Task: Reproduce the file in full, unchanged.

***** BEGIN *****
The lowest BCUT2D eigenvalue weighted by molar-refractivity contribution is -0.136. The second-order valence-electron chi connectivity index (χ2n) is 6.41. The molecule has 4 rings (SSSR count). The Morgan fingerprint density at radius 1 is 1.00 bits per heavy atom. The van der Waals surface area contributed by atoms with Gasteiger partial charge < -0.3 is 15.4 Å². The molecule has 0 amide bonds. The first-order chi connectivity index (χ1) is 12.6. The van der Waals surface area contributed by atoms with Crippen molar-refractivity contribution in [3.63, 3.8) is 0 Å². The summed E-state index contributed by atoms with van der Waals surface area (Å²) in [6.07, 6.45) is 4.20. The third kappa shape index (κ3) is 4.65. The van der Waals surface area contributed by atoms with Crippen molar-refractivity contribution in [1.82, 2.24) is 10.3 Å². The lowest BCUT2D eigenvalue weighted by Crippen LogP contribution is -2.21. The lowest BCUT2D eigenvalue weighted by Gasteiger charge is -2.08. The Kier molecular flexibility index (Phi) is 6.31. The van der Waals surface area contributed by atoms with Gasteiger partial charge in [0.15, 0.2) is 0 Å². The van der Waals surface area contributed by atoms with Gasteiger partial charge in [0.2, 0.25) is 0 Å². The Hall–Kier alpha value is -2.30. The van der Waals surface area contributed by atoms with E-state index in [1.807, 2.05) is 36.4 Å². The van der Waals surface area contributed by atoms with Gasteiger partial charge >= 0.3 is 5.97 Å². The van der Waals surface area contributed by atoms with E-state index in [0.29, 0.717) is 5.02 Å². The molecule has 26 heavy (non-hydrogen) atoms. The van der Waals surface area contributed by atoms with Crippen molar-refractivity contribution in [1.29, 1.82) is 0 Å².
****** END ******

The lowest BCUT2D eigenvalue weighted by molar-refractivity contribution is -0.136. The second-order valence-electron chi connectivity index (χ2n) is 6.41. The molecule has 4 rings (SSSR count). The Morgan fingerprint density at radius 1 is 1.00 bits per heavy atom. The van der Waals surface area contributed by atoms with Gasteiger partial charge < -0.3 is 15.4 Å². The molecule has 0 amide bonds. The first-order chi connectivity index (χ1) is 12.6. The van der Waals surface area contributed by atoms with Crippen molar-refractivity contribution in [3.63, 3.8) is 0 Å². The summed E-state index contributed by atoms with van der Waals surface area (Å²) in [6.07, 6.45) is 4.20. The third kappa shape index (κ3) is 4.65. The van der Waals surface area contributed by atoms with Crippen molar-refractivity contribution in [1.82, 2.24) is 10.3 Å². The lowest BCUT2D eigenvalue weighted by Crippen LogP contribution is -2.21. The lowest BCUT2D eigenvalue weighted by Gasteiger charge is -2.08. The Kier molecular flexibility index (Phi) is 6.31. The van der Waals surface area contributed by atoms with Gasteiger partial charge in [0.15, 0.2) is 0 Å². The van der Waals surface area contributed by atoms with Gasteiger partial charge in [0.2, 0.25) is 0 Å². The Hall–Kier alpha value is -2.30. The van der Waals surface area contributed by atoms with E-state index in [1.807, 2.05) is 36.4 Å². The van der Waals surface area contributed by atoms with Gasteiger partial charge >= 0.3 is 5.97 Å². The van der Waals surface area contributed by atoms with E-state index in [0.29, 0.717) is 5.02 Å². The molecule has 26 heavy (non-hydrogen) atoms. The van der Waals surface area contributed by atoms with Crippen molar-refractivity contribution in [1.29, 1.82) is 0 Å².